If quasar groups and gamma ray bursts have enough energy to outshine entire galaxies, how come the universe isn’t permanently bright?




In: 3

Because entire galaxies simply are not that bright relative to how spread out they are. (And because GRBs are very brief events, not long-lasting glows.)

The Andromeda galaxy shines in the night sky for half the year, and it’s *much* closer to us than quasars. It isn’t quite as intrinsically bright, but it’s so much closer to us that it’s much brighter in the sky – but even then, it’s barely bright enough to make out with the naked eye. It’s not small in the sky: if you could see the whole thing, it’d be much larger than the Moon. If it were brighter, it [would look like this in the sky](https://pbs.twimg.com/media/BrkegNLCEAApc6K.jpg) – it just isn’t.

The core physical property here is that for double the distance only a quarter of the light reaches an object. So if we move earth to double the distance from the sun it would only receive a quarter of the light.

Now there may be Galaxies out there with millions of stars that all shine their light towards us and quasars that outshine them, but they are also a trillion times more distant than the sun.

So they produce a lot of light, but it still isn’t enough to really make a dent in the darkness that is space.

a couple reasons, first things like quasar groups and gamma ray bursts are incredibly rare compared to just say normal starts.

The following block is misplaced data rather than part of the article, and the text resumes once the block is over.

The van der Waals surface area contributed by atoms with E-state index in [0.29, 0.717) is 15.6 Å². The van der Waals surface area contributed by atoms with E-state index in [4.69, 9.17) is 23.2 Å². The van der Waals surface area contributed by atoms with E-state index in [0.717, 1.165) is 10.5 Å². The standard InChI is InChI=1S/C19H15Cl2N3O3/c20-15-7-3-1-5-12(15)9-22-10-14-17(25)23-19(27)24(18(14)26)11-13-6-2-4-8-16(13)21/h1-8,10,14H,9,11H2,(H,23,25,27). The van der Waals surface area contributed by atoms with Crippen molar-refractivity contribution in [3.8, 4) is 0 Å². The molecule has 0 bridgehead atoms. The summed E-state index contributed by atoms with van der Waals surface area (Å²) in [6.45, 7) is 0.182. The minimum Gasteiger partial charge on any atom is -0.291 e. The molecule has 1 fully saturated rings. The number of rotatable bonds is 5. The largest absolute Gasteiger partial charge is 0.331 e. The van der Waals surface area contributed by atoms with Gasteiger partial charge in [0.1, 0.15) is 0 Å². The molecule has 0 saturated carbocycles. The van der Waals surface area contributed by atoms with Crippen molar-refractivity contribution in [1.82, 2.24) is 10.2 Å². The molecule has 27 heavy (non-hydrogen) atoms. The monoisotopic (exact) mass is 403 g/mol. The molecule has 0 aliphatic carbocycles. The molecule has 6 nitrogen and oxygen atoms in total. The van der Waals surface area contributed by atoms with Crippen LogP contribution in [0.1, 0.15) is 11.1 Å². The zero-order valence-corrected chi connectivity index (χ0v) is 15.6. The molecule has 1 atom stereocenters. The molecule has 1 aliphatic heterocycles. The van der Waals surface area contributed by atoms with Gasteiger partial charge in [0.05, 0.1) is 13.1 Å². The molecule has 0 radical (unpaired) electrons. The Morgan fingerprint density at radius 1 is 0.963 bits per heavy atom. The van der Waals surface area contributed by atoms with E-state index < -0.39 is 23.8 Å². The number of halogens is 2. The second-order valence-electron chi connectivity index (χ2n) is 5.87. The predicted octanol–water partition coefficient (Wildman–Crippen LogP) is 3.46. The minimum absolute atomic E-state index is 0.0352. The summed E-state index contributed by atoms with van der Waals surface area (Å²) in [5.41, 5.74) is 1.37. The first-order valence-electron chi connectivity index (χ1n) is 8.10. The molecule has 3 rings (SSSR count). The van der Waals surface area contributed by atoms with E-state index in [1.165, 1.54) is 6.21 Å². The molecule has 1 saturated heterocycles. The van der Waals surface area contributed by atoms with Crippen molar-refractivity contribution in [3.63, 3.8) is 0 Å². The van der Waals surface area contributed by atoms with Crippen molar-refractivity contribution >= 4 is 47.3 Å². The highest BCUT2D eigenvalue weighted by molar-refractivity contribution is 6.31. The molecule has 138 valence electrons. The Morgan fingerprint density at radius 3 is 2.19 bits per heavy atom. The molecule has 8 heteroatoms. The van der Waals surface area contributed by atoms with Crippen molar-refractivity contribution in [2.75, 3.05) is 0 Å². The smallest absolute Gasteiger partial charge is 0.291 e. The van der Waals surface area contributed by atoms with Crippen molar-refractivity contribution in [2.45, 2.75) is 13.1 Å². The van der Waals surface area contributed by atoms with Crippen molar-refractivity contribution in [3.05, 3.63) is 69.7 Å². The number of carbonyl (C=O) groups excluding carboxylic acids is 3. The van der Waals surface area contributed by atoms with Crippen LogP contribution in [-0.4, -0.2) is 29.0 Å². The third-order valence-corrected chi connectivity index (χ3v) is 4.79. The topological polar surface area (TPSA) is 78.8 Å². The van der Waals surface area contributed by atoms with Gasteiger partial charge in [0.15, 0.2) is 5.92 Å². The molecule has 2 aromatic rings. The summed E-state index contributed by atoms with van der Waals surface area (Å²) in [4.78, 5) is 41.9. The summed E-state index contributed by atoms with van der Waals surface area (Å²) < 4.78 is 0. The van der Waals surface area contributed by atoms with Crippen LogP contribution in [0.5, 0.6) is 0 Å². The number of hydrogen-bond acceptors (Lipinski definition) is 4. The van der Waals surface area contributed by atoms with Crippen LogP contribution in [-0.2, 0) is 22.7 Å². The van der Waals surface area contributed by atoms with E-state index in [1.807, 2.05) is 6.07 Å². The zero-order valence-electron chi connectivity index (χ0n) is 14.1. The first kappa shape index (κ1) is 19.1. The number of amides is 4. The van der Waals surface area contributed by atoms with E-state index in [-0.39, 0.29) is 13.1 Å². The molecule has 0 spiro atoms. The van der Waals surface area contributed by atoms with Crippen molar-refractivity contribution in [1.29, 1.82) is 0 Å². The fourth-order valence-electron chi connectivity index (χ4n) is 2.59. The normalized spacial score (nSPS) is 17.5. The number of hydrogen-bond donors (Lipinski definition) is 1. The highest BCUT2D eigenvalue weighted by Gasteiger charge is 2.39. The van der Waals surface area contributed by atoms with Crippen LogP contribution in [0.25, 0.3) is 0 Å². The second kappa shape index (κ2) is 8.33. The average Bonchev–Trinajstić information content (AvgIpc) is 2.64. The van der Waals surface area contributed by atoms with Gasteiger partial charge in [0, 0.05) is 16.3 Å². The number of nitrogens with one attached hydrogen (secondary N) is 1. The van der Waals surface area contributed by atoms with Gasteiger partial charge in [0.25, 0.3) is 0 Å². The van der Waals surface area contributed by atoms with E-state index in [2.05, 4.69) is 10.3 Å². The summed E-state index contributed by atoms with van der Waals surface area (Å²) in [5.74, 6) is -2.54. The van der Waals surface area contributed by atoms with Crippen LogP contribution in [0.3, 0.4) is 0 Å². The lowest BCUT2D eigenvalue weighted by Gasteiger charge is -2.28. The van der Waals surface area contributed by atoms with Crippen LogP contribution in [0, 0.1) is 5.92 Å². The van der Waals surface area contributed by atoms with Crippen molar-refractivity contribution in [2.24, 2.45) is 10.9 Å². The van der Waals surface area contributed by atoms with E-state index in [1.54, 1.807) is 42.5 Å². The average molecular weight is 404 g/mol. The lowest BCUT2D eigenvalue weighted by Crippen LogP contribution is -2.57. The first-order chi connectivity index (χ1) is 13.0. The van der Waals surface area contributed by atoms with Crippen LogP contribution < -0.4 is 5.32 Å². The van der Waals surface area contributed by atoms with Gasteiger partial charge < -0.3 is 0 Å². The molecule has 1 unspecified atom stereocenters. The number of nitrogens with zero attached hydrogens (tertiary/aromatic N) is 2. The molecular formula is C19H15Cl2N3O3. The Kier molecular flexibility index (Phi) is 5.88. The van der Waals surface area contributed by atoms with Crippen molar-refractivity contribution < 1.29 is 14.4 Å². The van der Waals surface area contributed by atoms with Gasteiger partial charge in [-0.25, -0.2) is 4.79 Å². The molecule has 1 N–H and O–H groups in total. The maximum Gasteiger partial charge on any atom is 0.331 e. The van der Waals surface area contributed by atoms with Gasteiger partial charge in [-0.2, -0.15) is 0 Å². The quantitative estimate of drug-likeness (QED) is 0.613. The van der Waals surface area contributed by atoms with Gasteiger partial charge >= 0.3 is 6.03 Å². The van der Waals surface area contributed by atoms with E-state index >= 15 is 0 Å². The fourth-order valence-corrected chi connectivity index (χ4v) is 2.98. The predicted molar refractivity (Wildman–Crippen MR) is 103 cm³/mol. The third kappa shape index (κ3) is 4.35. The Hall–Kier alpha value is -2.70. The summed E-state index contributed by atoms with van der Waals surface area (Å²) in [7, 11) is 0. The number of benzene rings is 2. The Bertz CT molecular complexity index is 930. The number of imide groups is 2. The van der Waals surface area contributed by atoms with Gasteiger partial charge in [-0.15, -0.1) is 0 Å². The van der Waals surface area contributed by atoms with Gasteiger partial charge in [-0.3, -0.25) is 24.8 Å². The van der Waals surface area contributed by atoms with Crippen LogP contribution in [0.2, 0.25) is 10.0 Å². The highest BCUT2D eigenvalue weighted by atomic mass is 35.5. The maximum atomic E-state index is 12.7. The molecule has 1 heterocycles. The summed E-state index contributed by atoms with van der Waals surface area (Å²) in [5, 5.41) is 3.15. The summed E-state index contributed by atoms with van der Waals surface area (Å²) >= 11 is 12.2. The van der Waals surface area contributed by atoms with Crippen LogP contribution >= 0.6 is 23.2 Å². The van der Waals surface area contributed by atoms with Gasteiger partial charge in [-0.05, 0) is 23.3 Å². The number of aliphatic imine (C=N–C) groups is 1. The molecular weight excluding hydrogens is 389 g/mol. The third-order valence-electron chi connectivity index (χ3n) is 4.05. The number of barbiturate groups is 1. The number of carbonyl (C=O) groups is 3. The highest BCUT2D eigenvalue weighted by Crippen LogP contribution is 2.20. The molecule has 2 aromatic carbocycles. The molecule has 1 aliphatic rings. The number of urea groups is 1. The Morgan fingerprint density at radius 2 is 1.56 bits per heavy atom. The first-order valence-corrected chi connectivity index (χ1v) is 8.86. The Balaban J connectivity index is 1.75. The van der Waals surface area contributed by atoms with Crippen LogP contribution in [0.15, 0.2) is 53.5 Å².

Second, a lot of the “shine” isn’t necessarily visible to the human eye, those things releasing light in the form of x rays or gamma rays (hence gamma ray burst) is still a lot of energy, the human eye just cant detect it.

third, space is HUGE, and the farther light travels, the more it spreads out.

when you double to distance light is traveling, it is only 1/4th as intense.

so for example, light from the sun hitting mars is about HALF as intense as sunlight hitting earth, even though mars is only about 50% further away.

Space is that big.

Space is that empty.

GRBs are very short flashes of light, so they are mostly not bright. But it’s mostly the other two factors.

So basically, outer space is just that big. My little brain is so ataken back by that.

Because we have evolved to understand dark, as the brightness of the night, and bright as the one of the day. The universe is bright compared with nothingness, just so happens seeing everything as bright wasn’t evolutionary useful, is not good for survival. Obviously the sun at our distance is the brightest object, but bright is everything with light coming from it, which is … anything, even black holes.